The Rooster and the Bass Fisherman

A disagreeable rooster receives an unexpected surprise from a bass fisherman.

Rooster And Hens

The rooster always turned in an Academy Award performance with the way that he would peck at the grass as if he was feeding, then look at you, peck at the grass, look at you — all the while inching his way closer and closer.

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Our house in southern Ohio had a pond with some of the biggest bass in the county. For the avid angler to pursue those trophies at the southwest corner of our pond, though, he had to climb over a white fence in front of our chicken coop. From that tiny coop, we allowed our chickens to freely roam around that corner of the pond.

There was just one problem.              

The rooster

You would be fishing at the pond’s edge, with your back toward the foraging chickens, at which time, our only rooster would sneak away from the brood and slowly work his way toward you. He always turned in an Academy Award performance with the way that he would peck at the grass as if he was feeding, then look at you, peck at the grass, look at you — all the while inching his way closer and closer.

Then when he got within striking distance, he’d make his move. With flared neck feathers and flailing wings — Flap! Flap! Flap! — he would leap into the air and utter a loud Bekirck! Then he would kick his feet at you, attempting to jab you with the spurs on his heels. You would have to use your fishing rod and jab him to keep him at bay, until he’d eventually abort the attack.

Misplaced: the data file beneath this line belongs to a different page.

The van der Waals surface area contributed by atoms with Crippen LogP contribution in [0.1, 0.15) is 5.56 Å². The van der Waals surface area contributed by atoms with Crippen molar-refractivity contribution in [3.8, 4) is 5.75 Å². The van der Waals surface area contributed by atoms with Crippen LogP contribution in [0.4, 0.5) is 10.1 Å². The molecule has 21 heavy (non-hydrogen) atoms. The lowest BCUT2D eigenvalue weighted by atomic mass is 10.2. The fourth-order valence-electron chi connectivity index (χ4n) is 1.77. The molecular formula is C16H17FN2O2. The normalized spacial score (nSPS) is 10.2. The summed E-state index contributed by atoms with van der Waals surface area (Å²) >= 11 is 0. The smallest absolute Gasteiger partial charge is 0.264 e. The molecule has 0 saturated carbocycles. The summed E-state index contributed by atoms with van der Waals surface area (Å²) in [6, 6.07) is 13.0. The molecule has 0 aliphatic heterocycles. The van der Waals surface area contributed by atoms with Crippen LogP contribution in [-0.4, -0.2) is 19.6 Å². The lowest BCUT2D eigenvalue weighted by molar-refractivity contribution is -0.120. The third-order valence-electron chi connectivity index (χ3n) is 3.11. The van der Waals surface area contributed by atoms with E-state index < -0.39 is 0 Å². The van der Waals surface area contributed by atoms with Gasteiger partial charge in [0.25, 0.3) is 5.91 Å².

The bass fisherman

One year, my Uncle Denny, who was a very experienced bass fisherman, stopped by one August evening to try his luck in our pond, and he asked me to join him. Uncle Denny decided to climb over the infamous white fence and ply his lures in that southwestern corner of the pond. I chose to remain on the safe side of the white fence and work the southern shore.

After a few minutes of fishing, I saw our white rooster pecking and looking, advancing toward Uncle Denny’s back. I warned my uncle, but he merely kept fishing, so I figured I’d mind my own business.

I resumed fishing, but then I heard “Flap! Flap! Flap! Bekirck! 

A moment later, I heard some harsh words from Uncle Denny, and then a splash. Uncle Denny had thrown our rooster into the pond! He flapped and flailed on the water’s surface, eventually reaching the shore … and that mean ol’ rooster never attempted another attack on a fisherman.

John
Hilton Head Island, South Carolina

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